Different Strokes for Different Folks

I have reached my one month mark here in Asuncion, (actually I reached it about two days ago!) and have come to learn a lot about the country, the people, the culture, the heritage, and myself. There are days I’ve been incredibly frustrated by things out of my control, and there are days I feel light as air knowing I don’t have to worry about a thing. Today, I can laugh about the first few days when the sheer number of keys I had to use between my bedroom and the kitchen was enough to put me into tears when all I wanted was a glass of water. Thankfully, Fatima and her mom almost always leave the door open for me now, (they must have grown tired of listening to me jangle my keys for half an hour trying to open or lock the door!) and I have grown comfortable enough in my environment to walk around to the side of the house and knock on Sadie, (Fatima’s Mom)’s door to enter the house.

Other first impressions have also begun to dwindle in their relevance. My first grocery store experience shocked me a bit, as the store we went to wasn’t the nicest or the biggest, but still practical. The last few weeks I have been experimenting with new stores, and as John Gimlette writes in At the Tomb of the Inflatable Pig it’s really like a mini-America in there. Tons of light and bright happy colors, and endless options of food, (though still lacking in the cereal department for my taste!)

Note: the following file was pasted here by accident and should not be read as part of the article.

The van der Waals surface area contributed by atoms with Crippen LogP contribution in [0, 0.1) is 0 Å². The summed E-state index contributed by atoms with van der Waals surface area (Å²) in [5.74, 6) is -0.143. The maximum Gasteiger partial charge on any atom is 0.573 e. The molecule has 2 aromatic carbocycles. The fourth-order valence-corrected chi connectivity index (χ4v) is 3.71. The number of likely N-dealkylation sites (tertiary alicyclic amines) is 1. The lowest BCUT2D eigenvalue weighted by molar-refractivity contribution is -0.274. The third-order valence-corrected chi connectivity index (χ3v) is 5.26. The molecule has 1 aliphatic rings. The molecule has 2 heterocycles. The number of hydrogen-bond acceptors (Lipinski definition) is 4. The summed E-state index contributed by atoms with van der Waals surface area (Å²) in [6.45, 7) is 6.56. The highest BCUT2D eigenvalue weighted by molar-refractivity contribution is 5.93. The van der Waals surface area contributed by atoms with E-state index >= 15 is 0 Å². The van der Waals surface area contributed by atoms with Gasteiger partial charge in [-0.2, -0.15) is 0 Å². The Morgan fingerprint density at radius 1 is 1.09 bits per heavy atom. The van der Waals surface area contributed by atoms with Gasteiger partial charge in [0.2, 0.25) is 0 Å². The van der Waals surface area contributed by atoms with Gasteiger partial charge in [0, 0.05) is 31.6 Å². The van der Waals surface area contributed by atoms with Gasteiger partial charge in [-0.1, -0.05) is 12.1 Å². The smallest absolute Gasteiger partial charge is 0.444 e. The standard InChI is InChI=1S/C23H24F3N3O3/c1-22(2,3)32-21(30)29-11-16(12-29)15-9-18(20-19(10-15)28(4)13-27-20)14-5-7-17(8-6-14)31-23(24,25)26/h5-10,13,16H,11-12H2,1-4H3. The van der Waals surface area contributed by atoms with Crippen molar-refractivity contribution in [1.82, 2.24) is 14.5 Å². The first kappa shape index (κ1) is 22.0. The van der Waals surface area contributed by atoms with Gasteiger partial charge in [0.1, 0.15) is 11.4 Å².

I’ve experienced nightlife at its finest – dancing, Karaoke, giant 40’s of beer shared between friends. I’ve experienced day trips and food as local as local gets. I’ve gone to el campo to watch a ceremony celebrating the re-planting of native tree species in the Atlantic Forest, and I’ve helped save a dog from a continued life of misery and hunger.

Now these may not all be accomplishments in everyone’s eyes, but after only a month here, I definitely feel at home. Of course I still get frustrated and curse when it takes 45 minutes for the bus to show up. I still am annoyed that I can’t talk on my cell phone whenever and wherever I want. And I still want to scream every time the Internet connection is too slow to maintain a phone conversation with my boyfriend and family.

I don’t know if I will ever grow accustomed to the shoeless children trying to sell you packs of gum while stopped at a traffic light, or the faces of forsaken animals all over the city, but overall I am learning patience and accepting the things I cannot control. I still have plenty of time to continue growing and learning here, but am happy with how far I’ve come so far!

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